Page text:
A Heritage Lottery funded project which will uncover and celebrate the stories of female fire-fighters in Leeds will be launched on Saturday 15th June at a special event at a former fire station in Gipton.

One woman in particular, Penny Rowntree, will be sharing her memories of being West Yorkshire’s first ever female fire-fighter, at the age of 18, back in 1987.

The project will be led by arts and social change charity Space2 working in partnership with Leeds Beckett University. Over the next three years they will work with local volunteers to uncover women’s stories within the fire service. They will uncover the heritage of Gipton Fire Station and the role women played both as fire-fighters and as the relatives of the firemen who worked there. The end result will be a series of online story maps which people can click on to discover artefacts, facts and figures, photos and stories of women’s role within the fire service in Leeds.

There are also plans to produce a one-woman performance, based on women’s stories, which will be toured to community venues across the City.

Penny Rowntree, from Wetherby, is delighted to have been invited to take part in the project and to share her stories of working in Bramley, Wetherby and Gipton:

"I was working as a swimming instructor back in the late 1980s and I remember watching the first pilot showing of London’s Burning on the TV, which included a female fire-fighter,’ she said.

"A friend of my brothers was a fire-fighter so I asked him whether they were recruiting women. I applied straight away and had to do a range of physical tests and entrance exams before being accepted.

"Some people thought the idea of women wanting to be fire-fighters was a bit strange at first, but once they’d met me we got on really well and I had an amazing time. Every job was different and they all had their challenges."

Penny will be sharing her stories of working for 32 years in the fire service as part of the Heritage project run by Space2 and Leeds Beckett University.

Coralie Datta, heritage co-ordinator for Space2, said: "This is a really exciting opportunity for the community to share stories about Gipton Fire Station, and its community role since 1937, and learn more about their own local heritage -with an emphasis on women.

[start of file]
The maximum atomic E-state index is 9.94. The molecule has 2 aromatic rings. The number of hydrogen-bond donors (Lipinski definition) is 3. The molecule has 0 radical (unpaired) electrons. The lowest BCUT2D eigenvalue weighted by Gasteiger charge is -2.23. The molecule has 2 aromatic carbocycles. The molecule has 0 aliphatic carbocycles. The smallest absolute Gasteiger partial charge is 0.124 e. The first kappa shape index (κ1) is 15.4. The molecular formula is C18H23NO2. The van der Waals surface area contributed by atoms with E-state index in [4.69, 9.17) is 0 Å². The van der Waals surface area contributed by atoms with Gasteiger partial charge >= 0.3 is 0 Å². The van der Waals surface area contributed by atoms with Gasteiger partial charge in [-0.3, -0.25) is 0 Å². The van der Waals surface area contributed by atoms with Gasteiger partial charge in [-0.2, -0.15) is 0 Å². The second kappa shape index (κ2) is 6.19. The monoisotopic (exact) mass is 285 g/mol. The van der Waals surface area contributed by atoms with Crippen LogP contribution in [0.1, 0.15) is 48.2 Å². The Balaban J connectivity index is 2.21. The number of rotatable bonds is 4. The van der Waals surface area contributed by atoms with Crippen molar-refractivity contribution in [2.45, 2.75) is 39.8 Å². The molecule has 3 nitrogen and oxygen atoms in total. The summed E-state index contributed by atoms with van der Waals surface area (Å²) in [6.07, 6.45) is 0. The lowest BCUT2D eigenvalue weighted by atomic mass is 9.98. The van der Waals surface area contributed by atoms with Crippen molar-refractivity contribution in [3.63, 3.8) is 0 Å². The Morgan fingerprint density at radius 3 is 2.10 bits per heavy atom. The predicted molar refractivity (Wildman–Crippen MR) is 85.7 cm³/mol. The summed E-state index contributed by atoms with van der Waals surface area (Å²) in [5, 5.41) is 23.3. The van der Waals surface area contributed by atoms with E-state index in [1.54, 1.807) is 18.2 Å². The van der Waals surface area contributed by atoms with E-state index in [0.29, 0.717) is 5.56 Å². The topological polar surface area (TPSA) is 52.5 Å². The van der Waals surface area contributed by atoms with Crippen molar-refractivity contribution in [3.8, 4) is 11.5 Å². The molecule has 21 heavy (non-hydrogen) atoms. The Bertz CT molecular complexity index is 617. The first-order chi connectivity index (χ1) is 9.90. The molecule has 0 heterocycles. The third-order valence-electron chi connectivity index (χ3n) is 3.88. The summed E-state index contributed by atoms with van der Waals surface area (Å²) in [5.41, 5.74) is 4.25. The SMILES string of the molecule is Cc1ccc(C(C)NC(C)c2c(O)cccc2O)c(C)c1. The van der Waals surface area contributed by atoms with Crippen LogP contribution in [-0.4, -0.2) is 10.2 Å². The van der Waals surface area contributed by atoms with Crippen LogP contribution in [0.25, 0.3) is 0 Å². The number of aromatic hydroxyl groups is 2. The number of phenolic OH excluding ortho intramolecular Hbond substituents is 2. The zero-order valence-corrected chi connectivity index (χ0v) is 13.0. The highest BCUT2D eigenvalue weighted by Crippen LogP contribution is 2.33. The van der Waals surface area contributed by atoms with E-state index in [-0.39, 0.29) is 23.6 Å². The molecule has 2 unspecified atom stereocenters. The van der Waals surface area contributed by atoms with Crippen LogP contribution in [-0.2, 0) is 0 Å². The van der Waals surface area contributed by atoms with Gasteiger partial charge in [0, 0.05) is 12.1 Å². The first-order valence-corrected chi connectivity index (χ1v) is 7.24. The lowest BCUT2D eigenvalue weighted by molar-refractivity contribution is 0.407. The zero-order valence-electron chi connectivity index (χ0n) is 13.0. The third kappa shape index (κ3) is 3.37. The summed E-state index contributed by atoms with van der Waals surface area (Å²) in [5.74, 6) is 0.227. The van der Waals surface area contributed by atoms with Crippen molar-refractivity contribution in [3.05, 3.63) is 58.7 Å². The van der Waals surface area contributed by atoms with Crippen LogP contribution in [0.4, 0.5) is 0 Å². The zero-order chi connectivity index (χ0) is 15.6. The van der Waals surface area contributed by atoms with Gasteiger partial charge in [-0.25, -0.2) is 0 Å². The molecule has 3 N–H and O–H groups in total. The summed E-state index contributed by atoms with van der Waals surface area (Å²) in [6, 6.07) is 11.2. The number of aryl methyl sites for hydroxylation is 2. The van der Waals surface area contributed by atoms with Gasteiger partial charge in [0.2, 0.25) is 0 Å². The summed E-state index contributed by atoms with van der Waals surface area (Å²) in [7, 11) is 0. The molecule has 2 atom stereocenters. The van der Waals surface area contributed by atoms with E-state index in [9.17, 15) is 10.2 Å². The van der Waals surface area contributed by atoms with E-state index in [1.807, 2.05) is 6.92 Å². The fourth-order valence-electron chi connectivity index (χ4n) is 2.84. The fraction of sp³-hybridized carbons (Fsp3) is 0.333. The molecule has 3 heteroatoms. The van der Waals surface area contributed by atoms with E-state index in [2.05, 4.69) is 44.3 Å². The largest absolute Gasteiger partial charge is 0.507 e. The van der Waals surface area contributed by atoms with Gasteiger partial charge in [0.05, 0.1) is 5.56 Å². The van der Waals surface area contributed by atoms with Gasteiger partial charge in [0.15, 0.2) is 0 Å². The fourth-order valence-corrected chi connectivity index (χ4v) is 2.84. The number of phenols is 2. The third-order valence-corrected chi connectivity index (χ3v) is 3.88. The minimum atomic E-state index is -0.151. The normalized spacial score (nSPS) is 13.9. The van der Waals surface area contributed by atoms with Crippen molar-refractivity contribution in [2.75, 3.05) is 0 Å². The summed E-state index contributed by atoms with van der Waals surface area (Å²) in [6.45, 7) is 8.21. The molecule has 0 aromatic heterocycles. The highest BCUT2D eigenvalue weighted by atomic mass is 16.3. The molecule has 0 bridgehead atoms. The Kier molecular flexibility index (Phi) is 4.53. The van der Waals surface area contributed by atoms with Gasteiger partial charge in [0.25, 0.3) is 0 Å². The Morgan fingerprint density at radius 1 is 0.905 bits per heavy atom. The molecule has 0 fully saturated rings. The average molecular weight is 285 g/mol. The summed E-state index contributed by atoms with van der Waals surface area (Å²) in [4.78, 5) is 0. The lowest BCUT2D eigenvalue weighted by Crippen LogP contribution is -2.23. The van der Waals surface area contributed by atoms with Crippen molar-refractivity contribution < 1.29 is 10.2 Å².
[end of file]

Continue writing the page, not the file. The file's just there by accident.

"The Fire Station is surrounded by former fire-fighters’ housing which led to a very close community of fire-fighting families in this area.

"There is now an urgent need to capture their stories for posterity. As part of this project, we will be recruiting a team of 10 volunteers and offering them oral history and archive training to record people’s stories."

The heritage project will be officially launched as part of Fire Engine Day at The Old Fire Station in Gipton on Saturday 15th June from 11am-4pm. The event will include workshops with Professor Shane Ewen, from Leeds Beckett University, exploring the role of women in the fire service plus an opportunity to see footage of Penny Rowntree, who will also be available on the day to answer questions.

There will also be opportunities for visitors to get up close to several vintage fire engines. Former fire-fighters will be on hand to talk about their role in the fire service and there will be a range of memorabilia. Killingbeck Fire Station is also providing one of its new state-of-the-art engines for families to explore.

Fire Engine Day is being organised by The Old Fire Station, including a group of retired fire fighters and fire service enthusiasts, and supported by Space2, which has its base at the fire station.

The former fire station was converted in 2017 and now plays host to several charities, social enterprises and a community cafe.